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Texas oil and gas industry shatters job records in March

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(The Center Square) – The Texas oil and natural gas industry, in the upstream sector alone, shattered jobs records in March.

The upstream sector added 4,500 jobs last month, the greatest number of jobs in a single month since June 2011.

The upstream sector primarily involves oil and natural gas extraction with some support activities for mining. It excludes the hundreds of thousands of jobs in refining, petrochemicals, fuels wholesaling, oilfield equipment manufacturing, pipelines, and gas utilities.

More than 195,500 people were working in Texas’ upstream sector in March, according to the most recent Texas Workforce Commission data.

“March’s historic increase in jobs in the Texas oil and natural gas industry’s upstream sector is a result of this industry’s commitment to ensuring that American energy leadership’s homebase continues to be here in the Lone Star State,” Texas Oil & Gas Association president Todd Staples said. “These job gains mean economic growth for Texas communities and families, energy security for the United States, and much-needed stability for our trading partners around the globe.”

Since the COVID-low point in September 2020, months of increases in upstream oil and natural gas employment outnumbered months of decrease by 33 to 9, the association says. Over that time period, the industry added 39,500 upstream jobs, an average of 940 a month. Texas oil and natural gas jobs pay among the highest wages in the state, with an average salary of over $124,000 in 2023.

“As demand for oil and natural gas expands globally, and geopolitical conflicts escalate, Texas continues to play an outsized role in providing energy to fuel our economy, support our allies and protect our national security,” Ed Longanecker, president of Texas Independent Producers and Royalty Owners Association (TIPRO), said.

According to TIPRO’s analysis, there were 11,524 active unique jobs postings in the Texas oil and natural gas industry last month, the most by far in the country. California had the next largest number of unique job postings in the industry of 4,394, followed by New York (2,382), Florida (2,311), Louisiana (1,942) and Pennsylvania (1,751).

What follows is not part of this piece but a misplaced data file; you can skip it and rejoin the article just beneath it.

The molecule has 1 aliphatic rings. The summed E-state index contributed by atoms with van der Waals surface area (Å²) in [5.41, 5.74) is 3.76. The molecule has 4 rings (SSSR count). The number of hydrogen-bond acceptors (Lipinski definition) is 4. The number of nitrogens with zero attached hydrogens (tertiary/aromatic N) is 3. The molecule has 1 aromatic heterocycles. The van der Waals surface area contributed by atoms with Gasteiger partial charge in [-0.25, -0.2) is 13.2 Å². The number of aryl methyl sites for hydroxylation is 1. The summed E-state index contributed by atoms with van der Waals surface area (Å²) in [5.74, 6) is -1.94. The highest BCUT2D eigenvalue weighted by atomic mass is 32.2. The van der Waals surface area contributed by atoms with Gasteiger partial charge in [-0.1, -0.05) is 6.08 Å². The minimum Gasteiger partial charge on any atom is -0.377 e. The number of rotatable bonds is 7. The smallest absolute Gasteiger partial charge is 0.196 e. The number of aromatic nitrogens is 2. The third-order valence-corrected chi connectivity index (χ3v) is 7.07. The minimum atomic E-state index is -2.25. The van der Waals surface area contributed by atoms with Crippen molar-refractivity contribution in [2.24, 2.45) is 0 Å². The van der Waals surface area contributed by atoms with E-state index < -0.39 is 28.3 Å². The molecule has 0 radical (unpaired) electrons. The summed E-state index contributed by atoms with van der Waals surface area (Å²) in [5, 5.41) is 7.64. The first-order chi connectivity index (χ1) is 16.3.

More jobs are available, and more people are working in the industry, as production increases. According to the U.S. Energy Information Administration (EIA), oil production in the Permian Basin in west Texas and southeast New Mexico is projected to increase next month by 12,000 barrels per day (bpd) to reach 6.17 million bpd. In the Eagle Ford Shale in Texas, oil output is projected to grow by roughly 5,000 bpd to more than 1.16 million bpd.

While natural gas production nationwide is expected to drop in May due to several factors, the EIA forecasts it will increase to 25.24 bcfd in May, up from the projected 25.1 bcfd in April.

This is after the Texas oil and natural gas industry broke multiple records last year, The Center Square reported. The industry reported the highest ever totals in production, exports, refining outcomes, crude oil supply, and paid the largest tax revenue contribution in state history of more than $26.3 billion last year.

In March, the trend continued. Texas energy producers paid $473 million in oil production taxes, an increase from the previous month and 11% more than what it paid in March 2023. Producers also paid $212 million in natural gas production taxes, exceeding collections from February of this year.

However, Longanecker notes that production is never a guarantee, especially in light of federal policies that have been hostile to the industry. Since January 2021, the Biden administration has implemented more than 200 policies against the industry, The Center Square reported.

“Unfortunately, politically motivated actions targeting domestic oil and natural gas producers at the federal level not only threaten millions of Americans employed by our industry, but the very energy source that fuels our modern society,” Longanecker said. “While these policies might appease environmental activists, the consequences are potentially severe, driving higher costs for consumers, fueling inflation, and ceding America’s energy dominance to rogue states with poor environmental and humanitarian track records. Texas operators remain committed to producing energy in a responsible manner and supporting sound energy policy at all levels of government.”

The Texas oil and natural gas industry breaking records is consistent with Texas breaking job growth records every month.

In March, Texas again surpassed all previous records it broke for having the greatest number of total jobs, the greatest number of Texans working, and the largest labor force in state history, The Center Square reported.

The number of people currently employed in Texas, more than 15.1 million, total more than the individual populations of every U.S. state except for four.